KNAUER is one of Europe’s leading manufacturers and suppliers of liquid chromatography instrumentation for analytical and preparative applications. The methods used by cannabis testing facilities are similar to general liquid chromatography procedures, allowing the use of standard high-performance liquid chromatography (HPLC) columns and devices as opposed to specialist systems. We can provide a range of instruments suitable for the analysis of cannabinoids, whether you are performing quality assurance and control (QA/QC) or performing systemic research.
Contact a member of the KNAUER team today if you would like to learn more.
Liquid chromatography is used for many cannabis testing applications. It has been used to help characterize the 100+ cannabinoids extracted from the cannabis plant.
Using chromatography to purify cannabidiol for medical applications
We look at the importance of chromatographic purification in the production of medical-grade cannabidiol (CBD) for modern therapeutics.
Demand for CBD in medicinal research and treatment
The legalization of cannabis for both medicinal and recreational purposes is a hot industry topic in 2020, as pros and cons of its de-criminalization continue to be debated across the globe. The discovery of specific cannabinoids, such as CBD, that demonstrate promising characteristics for medical treatments, has resulted in an increasing demand for highly purified, safe cannabis-derivatives. This has prompted a need for robust analytical methods of purification that can provide reliable results for both manufacturers and consumers alike.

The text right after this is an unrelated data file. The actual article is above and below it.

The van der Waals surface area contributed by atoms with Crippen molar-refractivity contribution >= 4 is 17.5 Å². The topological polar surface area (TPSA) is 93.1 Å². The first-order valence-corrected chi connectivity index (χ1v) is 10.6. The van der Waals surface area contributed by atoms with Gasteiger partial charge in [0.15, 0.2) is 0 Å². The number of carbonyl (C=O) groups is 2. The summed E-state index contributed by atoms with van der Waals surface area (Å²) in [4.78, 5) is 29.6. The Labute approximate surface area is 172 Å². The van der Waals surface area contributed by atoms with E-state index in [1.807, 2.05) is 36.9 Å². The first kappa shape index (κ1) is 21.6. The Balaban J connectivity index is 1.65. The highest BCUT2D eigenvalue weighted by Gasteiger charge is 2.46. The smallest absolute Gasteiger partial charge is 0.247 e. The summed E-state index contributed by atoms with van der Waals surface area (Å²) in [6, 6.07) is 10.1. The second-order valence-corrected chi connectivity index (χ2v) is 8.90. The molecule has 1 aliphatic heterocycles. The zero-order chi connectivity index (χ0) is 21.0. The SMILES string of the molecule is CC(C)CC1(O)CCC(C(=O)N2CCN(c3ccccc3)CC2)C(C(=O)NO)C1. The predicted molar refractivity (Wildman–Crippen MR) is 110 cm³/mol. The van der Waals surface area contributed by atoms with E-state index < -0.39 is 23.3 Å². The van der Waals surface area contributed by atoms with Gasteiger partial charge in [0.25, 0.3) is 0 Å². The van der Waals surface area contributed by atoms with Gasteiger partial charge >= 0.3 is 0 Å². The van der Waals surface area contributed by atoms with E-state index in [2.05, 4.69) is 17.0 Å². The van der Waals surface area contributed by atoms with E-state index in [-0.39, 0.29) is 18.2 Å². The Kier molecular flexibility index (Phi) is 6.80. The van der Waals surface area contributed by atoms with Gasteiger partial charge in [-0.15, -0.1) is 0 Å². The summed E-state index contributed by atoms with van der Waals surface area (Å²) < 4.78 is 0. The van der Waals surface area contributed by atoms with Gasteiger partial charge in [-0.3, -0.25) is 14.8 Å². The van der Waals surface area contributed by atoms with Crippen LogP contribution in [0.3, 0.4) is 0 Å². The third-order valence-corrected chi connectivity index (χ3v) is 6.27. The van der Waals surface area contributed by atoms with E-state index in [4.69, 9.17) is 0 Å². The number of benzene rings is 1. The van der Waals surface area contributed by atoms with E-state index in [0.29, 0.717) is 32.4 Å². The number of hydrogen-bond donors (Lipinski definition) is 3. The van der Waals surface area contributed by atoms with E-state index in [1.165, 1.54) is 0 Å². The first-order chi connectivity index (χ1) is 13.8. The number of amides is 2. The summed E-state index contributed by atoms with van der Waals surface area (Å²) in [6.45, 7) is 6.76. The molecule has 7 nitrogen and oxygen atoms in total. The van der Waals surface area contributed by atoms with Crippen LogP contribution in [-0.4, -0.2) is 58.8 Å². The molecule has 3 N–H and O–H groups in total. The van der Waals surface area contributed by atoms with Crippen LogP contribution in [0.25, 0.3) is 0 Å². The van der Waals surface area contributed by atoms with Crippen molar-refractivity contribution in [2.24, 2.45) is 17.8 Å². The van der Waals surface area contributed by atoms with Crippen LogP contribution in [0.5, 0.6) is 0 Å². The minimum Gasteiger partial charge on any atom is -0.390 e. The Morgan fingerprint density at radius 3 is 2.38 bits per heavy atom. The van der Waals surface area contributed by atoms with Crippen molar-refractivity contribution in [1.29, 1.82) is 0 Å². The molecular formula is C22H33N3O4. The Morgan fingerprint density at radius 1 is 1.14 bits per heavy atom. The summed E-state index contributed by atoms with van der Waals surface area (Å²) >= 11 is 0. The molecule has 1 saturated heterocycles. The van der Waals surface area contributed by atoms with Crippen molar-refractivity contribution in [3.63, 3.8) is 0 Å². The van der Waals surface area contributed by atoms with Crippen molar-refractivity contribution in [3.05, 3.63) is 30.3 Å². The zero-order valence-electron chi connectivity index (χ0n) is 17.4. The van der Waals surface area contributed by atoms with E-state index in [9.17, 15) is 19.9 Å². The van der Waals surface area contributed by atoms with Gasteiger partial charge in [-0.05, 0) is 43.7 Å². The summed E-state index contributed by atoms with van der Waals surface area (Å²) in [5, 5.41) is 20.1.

What is CBD?
CBD, the colloquial term for Cannabidiol, is one of at least 100 active compounds (cannabinoids) that can be found in hemp or marijuana cannabis plants. These chemical compounds join to the cannabinoid receptors of the body and brain, also known as the endocannabinoid system, to produce different effects.